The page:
If you’ve followed new music on the internet for the past few years, you couldn’t have escaped the polarising cultural phenomenon that is Mathangi “Maya” Arulpragasam, a.k.a. M.I.A.
When she burst onto the pop scene with 2005’s Arular, many were baffled by the heated discussions and endless chatter about what sounded like just another pop album, albeit with a quirky, eccentric turn of phrase that appealed to the hipsters’s ironic zeitgeist. But look beyond the physical dance music and the disjointed catchphrases, and you encounter a music geek’s wet dream—a dense and heady blend of musical influences and exotic sounds that defies categorisation. Add in the political angst and self-assured swagger, and you have an artist that not even the most jaded observers of the music scene could ignore.
CD inlay artwork for ‘Lovalot’; courtesy of EMI Music.
One of the biggest problems with reviewing a M.I.A record is that her antagonistic public persona of an agent provocateur makes it all too easy to ignore the music and talk about whirlwind of hype, buzz, and controversy that surrounds her. Her new record /|/|/|Y/| comes at a time when she’s involved in an ugly spat with the media and her credibility is in doubt. Add in the fact that the music is dense, confusing, and so out of left field even for her, that it’s tempting to pan this record as an artist drunk on her own hype who has overreached her talent. The exotic world music vibe has been abandoned—gone are the Bollywood samples and catchy ironic-cool sing-alongs. M.I.A. sets out to prove that motherhood and fame haven’t softened her and she does it by putting together a record so messy, noisy, and abrasive, that at first listen, your mind has no choice but to reject it as sensory overload.
As you listen to it though, you start to appreciate the reckless abandon, as she lurches across the cultural landscape, namedropping the indie scene’s coolest icons. The music is heavily industrial, all buzzing guitars, power drill synths, and dark, heavy beats. The lyrics are the usual collection of nonsensical and sound byte laden rhymes, but delivered with such venom and swagger that when she says “You know who I am and I run this fucking club”, you better believe that she not only owns the club, she owns your ass as well. M.I.A. is an artist on a power trip, but in this case that’s a good thing. With her self-confidence, she could make the Union Budget sound cool-as-fuck. With this record, she does what she’s always threatened to do: Declare war on popular music. And as any historian will tell you, there’s no such thing as a clean or organised insurgency.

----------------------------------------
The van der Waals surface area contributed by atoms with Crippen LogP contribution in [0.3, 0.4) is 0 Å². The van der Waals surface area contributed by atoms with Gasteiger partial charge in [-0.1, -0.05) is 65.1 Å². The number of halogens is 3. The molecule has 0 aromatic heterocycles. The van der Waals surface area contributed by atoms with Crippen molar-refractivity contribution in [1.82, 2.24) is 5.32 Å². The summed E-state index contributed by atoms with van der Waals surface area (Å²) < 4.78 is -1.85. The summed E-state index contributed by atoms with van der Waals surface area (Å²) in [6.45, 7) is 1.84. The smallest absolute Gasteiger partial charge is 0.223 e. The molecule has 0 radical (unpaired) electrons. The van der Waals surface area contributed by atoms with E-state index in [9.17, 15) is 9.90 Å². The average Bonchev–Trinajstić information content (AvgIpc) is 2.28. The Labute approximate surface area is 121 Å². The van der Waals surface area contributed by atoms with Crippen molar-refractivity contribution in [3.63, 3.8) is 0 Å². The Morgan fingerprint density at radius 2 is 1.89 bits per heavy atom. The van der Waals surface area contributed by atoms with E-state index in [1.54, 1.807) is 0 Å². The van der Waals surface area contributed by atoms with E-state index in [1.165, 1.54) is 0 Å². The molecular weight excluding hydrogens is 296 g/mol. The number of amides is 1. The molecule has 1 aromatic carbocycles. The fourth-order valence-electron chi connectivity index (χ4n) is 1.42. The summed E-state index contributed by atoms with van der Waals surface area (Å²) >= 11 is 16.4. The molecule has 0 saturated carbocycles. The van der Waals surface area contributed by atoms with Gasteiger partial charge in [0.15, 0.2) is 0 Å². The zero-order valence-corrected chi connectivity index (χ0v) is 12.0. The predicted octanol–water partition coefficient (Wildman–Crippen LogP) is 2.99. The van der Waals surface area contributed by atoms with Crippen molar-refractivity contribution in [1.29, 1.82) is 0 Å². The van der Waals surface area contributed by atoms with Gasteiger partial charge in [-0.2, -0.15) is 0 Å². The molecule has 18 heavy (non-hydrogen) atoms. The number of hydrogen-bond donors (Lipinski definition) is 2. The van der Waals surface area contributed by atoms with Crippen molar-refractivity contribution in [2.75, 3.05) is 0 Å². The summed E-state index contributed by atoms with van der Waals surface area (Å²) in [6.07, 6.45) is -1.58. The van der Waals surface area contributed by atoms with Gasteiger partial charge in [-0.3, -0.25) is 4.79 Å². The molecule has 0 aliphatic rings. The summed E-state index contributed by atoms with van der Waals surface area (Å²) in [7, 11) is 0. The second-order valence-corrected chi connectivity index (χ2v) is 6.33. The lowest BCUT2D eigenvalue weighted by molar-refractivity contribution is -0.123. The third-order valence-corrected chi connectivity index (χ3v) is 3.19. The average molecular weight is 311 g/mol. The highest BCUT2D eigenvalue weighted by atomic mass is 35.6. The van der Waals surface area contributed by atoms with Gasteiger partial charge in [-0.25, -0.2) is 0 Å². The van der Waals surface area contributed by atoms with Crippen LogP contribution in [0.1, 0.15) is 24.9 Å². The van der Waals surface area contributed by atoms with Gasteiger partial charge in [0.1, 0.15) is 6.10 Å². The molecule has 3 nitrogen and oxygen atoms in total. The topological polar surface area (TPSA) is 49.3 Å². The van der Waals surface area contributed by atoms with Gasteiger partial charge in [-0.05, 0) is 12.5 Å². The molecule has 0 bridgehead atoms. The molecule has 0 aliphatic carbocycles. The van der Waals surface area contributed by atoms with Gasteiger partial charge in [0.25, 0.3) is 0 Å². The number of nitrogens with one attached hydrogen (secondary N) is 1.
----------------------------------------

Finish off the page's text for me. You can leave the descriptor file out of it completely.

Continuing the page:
CD artwork for /|/|/|Y/|.
‘Steppin Up’ is full of the bravado typical of a gangsta rapper, but the vocals are buried under music that sounds like Al Jourgensen’s dubstep side project. If aural rape could ever sound good, this is it. The next track ‘XXXO’ is another nod to the grime/dubstep scene. M.I.A. nonchalantly gives the finger to the American pop factory as she sings “You want me be somebody that I’m really not” over a gritty R&B track. The sinister ‘Lovalot’ sees her at her confrontational best, as she throws out rhymes like “Like a Taliban trucker, eating boiled up yucca, I keep my eyes down like I’m in a black burka”, and stretches out “I love a lot” to sound like “I love Allah”, identifying her plight with the cause of Islamic and Russian terrorism. It isn’t just for shock value either, as anyone who knows her father’s political history can attest. The drug-addled ‘Teqkilla’ is a six minute minefield of dissonance and choruses about “sticky sticky weed”. She even throws in a reference to the father of her son, about as close to sentimentality as she gets on this album. ‘Born Free’ has her reverb-laden voice spitting defiance over the bassline of Suicide’s ‘Ghost Rider’ while ‘Meds And Feds’ features distorted guitars and machine-gun rhythms that scream punk rock. Even when she turns down the noise on the relatively mellow ‘Space’, there is a dystopian quality to the song that is eerily disturbing.
/|/|/|Y/| is an album that is exploratory and experimental, without the self-indulgence that comes with it. It pulls no punches and gives no quarter, serving as a musical metaphor for the struggle between anarchy and order. Always teetering on the edge of disaster, it is a challenging and uncomfortable listen that makes no concessions to the audience. M.I.A. manages to distil the sum of her experiences in this album. Conspiracy theorist paranoia jostles with a cautious optimism. This is an album that is bound to alienate and polarise, inspire both hatred and adulation. I think M.I.A. wouldn’t want it any other way.